Care That Matters: Providing Person-centered Dementia Care
Examine the limitations of the organic model and learn the importance of understanding and treating emotional aspects of dementia. Learn the basic principles of needs-based care, which emphasizes meeting the person's emotional needs and thereby providing "care that matters." Learn the basic psychosocial needs of persons with dementia, indicators of well-being, observing and interpreting behaviors of nonverbal persons, and caregiver behaviors that enhance and detract from person-centered care.
At a glance
What: Care That Matters: Providing Person-centered Dementia Care
When: Last offered May 22, 2015. Check back for next offering.
Where: Pyle Center, 702 Langdon St, Madison, WI
Continuing education credit: 5 hours (0.5 CEUs)
Instructor: Suzanna Waters Castillo
For additional information, contact Suzanna Waters Castillo: 608-263-3174
“Person Centered Dementia Care” is an approach to care developed by the University of Bradford (U.K.) Dementia Workgroup. Guided by that group, this seminar will focus on developing a knowledge base and caregiver skills that reinforce the social and psychological needs of persons with dementia.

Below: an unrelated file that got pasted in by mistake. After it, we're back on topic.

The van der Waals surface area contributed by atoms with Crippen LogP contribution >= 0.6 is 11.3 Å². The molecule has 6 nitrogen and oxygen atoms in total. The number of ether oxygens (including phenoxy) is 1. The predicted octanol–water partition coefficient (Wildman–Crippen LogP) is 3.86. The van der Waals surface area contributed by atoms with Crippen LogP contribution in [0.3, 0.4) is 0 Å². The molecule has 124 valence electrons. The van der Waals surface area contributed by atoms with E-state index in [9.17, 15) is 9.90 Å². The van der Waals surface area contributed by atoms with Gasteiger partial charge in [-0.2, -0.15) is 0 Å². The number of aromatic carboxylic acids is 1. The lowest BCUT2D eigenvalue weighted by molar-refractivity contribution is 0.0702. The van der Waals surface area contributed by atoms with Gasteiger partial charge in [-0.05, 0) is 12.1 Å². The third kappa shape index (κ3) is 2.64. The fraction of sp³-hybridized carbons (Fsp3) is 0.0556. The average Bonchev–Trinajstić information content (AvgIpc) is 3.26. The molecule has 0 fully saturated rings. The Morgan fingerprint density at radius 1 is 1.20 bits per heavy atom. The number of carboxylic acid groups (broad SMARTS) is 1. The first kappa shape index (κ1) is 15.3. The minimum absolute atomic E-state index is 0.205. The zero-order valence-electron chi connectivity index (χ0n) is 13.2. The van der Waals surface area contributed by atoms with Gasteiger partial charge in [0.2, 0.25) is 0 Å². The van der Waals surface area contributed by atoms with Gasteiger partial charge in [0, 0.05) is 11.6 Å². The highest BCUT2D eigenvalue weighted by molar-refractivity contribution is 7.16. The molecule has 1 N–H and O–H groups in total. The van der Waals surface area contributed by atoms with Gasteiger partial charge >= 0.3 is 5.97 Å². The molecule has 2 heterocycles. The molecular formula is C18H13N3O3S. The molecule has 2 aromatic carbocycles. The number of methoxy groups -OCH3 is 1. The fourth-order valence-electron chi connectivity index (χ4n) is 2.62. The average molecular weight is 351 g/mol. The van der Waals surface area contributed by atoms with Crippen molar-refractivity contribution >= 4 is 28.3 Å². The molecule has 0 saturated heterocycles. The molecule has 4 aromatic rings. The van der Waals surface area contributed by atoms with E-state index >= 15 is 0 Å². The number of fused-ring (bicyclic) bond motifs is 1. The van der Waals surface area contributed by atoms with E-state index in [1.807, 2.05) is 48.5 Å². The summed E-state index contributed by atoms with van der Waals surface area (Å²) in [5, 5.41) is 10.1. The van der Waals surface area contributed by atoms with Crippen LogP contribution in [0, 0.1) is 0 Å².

- Understand the characteristics and definition of personhood and person-centered dementia care within the framework of dementia care
- Value the reinforcement of personhood for persons with dementia
- Understand a Needs-Based focus of dementia care
- How to reinforce the 4 mental states of well-being in persons with dementia
- Explain the importance of the 5 basic psychosocial needs of person with dementia
- Understand how raw emotions can lead to burn out states in persons with dementia
- How to interrupt spiraling raw emotions using person-centered approaches
- Recognize the primary detractors of dementia care
- Understand the role of enhancers in dementia care
- Use the enhancers and explain what the detractors to person-centered care are
- Apply the indicators of well-being in persons with dementia
- Better interpret nonverbal behaviors in persons with dementia